Crawford assigns Immanuel Kant a major role in the grand theft perpetrated by the thinkers whom he accuses of entrapping us in our unanchored inner selves, inattentive to all else, and so rendered helpless captives of advertisers, technocrats, and manipulators of all kinds. (These manipulators, by the way, must be paying us quite assiduous attention in order to know how to work us so well. How, I wonder, have they escaped Kant’s baleful influence? And have they thereby achieved their better selves?) According to Crawford, Kant was so desperate to keep his will autonomous, unchecked by all the things that might condition it—which amounted to everything and everyone not identical with himself—that he consigned them all to a quasi-existence of ghostly abstractions. “Kant’s metaphysics of freedom is at the very core of our modern understanding of how we relate to the world beyond our heads,” Crawford writes. Kant’s free will, in other words, was purchased for the whopping price of dissociation from our material and social environment, and we’re all paying that price. Well, not all of us, but we who aren’t marching in Crawford’s parade of manually skilled workers and practiced athletes, or riding out the narcissistic age astride a motorcycle. They’re the few who escape the distracted blur to which Kant condemned us.
Yet if, as Crawford admonishes us, carefully training our attention on more than the surface of things is a moral necessity, then Crawford indicts himself. Instead of offering a few cherry-picked quotes, he might have paused to take a closer look at Kant’s categorical imperative—the centerpiece of his moral reasoning. Kant formulated the tenet in two ways. The first is that you must act only according to a moral law that you could universalize as a law for all others—a way of ensuring that you aren’t giving undue weight to your own interests, and at the same time a means of forcing you to hold yourself accountable to others. The second is that others must be viewed as ends in themselves, never as means to an end. Does that sound like the thinking of a man determined to let nothing obstruct his personal will? Does it sound like a worldview that has paved the way for our oblivion to the reality of others as we grope about in our daze? For Kant, it is the structure of morality that is autonomous, unconditioned by any facts external to itself. But that structure exists outside our heads, accessible to each of us through the exercise of our powers of thought—under guidance, of course, from Kant.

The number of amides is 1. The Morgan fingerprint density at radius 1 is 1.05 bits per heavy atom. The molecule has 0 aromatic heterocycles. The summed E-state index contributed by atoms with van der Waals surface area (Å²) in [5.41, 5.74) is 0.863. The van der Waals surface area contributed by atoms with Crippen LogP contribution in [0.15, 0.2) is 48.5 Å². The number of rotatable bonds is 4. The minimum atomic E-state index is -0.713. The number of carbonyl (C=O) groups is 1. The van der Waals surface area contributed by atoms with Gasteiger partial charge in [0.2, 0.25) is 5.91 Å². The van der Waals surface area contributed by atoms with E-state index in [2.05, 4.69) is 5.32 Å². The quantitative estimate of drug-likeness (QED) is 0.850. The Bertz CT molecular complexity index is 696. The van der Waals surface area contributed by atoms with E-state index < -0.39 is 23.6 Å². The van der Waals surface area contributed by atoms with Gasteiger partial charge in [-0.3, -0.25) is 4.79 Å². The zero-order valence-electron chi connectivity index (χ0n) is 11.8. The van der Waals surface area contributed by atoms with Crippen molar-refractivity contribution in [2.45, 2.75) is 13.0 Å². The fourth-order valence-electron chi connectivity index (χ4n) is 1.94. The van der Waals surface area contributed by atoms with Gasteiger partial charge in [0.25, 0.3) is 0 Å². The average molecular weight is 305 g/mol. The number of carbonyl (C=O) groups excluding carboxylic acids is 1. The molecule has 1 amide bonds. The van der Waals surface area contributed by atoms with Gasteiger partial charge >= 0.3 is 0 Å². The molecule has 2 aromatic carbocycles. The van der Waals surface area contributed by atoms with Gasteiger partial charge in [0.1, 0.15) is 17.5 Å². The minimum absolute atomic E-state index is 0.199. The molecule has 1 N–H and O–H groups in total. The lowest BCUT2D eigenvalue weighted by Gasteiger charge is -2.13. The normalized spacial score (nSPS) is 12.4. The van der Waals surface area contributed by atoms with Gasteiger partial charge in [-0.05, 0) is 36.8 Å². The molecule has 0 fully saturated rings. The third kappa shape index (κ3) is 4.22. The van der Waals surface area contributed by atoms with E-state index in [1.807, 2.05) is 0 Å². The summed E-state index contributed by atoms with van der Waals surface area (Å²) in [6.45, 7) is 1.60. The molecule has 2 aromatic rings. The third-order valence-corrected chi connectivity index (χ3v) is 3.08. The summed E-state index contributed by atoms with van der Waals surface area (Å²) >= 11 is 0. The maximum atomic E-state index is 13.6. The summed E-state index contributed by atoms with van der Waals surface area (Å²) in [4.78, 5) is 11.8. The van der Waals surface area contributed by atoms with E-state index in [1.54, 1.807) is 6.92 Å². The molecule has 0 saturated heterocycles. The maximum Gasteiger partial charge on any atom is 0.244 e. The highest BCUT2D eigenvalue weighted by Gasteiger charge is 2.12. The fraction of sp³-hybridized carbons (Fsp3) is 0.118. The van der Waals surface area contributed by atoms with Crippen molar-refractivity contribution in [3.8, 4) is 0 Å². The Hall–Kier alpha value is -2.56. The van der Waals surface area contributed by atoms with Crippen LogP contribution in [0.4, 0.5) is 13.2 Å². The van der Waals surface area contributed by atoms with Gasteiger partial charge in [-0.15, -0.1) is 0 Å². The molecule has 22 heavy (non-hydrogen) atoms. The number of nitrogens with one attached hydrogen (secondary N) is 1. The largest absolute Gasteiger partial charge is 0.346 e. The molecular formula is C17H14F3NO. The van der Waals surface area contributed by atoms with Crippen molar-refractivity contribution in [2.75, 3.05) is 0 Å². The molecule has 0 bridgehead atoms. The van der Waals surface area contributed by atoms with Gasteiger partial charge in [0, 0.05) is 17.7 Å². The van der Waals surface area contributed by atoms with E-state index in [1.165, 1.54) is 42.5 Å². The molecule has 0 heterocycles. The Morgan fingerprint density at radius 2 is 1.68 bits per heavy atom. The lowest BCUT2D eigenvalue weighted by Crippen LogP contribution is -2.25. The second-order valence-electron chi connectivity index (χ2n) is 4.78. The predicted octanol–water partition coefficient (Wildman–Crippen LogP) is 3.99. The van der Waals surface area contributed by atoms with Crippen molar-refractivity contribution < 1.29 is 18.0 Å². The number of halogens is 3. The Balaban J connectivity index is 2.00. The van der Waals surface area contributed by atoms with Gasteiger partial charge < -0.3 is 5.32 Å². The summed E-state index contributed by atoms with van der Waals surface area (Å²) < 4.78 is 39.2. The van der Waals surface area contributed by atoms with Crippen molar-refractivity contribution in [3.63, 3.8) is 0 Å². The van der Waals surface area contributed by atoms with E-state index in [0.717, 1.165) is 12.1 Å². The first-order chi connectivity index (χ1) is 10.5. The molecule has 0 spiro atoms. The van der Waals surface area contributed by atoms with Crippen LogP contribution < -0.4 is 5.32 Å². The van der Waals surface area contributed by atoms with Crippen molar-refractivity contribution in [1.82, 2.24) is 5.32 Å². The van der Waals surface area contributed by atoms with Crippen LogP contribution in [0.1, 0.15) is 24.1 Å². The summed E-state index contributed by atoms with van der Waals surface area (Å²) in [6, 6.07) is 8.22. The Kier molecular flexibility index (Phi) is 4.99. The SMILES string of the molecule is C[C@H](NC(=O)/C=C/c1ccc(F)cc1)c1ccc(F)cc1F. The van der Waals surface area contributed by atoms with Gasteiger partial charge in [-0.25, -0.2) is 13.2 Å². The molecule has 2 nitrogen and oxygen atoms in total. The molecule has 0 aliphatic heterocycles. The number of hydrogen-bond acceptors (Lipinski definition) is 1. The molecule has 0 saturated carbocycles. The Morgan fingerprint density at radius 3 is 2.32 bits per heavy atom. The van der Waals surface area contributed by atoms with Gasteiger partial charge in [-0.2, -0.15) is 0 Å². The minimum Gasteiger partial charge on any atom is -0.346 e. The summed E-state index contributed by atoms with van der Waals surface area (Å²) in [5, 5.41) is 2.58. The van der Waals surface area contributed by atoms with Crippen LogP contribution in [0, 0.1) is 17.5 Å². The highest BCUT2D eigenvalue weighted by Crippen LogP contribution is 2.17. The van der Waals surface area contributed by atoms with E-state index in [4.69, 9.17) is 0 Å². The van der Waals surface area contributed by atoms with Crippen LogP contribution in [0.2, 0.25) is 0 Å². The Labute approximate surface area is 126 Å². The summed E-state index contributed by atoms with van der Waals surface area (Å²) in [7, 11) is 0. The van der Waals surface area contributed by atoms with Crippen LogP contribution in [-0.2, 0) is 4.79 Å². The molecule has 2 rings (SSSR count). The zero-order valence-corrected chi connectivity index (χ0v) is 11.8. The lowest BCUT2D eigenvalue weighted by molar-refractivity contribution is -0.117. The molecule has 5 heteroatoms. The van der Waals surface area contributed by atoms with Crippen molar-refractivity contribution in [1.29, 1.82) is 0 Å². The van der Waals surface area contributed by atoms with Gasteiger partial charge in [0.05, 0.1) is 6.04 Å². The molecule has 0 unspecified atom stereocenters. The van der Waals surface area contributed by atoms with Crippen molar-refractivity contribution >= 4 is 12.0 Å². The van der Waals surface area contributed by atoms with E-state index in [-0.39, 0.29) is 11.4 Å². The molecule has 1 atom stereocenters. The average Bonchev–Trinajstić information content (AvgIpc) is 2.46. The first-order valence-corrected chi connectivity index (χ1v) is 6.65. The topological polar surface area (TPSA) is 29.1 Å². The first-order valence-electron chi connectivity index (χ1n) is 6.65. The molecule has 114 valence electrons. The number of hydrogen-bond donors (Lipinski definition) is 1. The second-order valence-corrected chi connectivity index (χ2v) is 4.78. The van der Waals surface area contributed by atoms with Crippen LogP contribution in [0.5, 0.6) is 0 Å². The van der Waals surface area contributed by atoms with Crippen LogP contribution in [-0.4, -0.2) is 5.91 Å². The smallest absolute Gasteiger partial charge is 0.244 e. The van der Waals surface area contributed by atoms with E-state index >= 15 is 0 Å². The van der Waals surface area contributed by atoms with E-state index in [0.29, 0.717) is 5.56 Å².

I agree with Crawford that serious engagement with the world beyond our blinkered selves is both an intellectual and a moral achievement. In making this point, Crawford leans heavily on quotes from the superb Iris Murdoch. But as Murdoch would have been the first to insist, the world that deserves to be understood on its own terms includes not only physical objects and other people. It also includes ideas. Of course, no ideas, including those of the Enlightenment, are immune from criticism; on this the Enlightenment itself was insistent. Still, it’s incumbent on a critic to do justice to those ideas, without distorting them for some polemical purpose.
There is more than one way to fail to engage with the world beyond one’s head.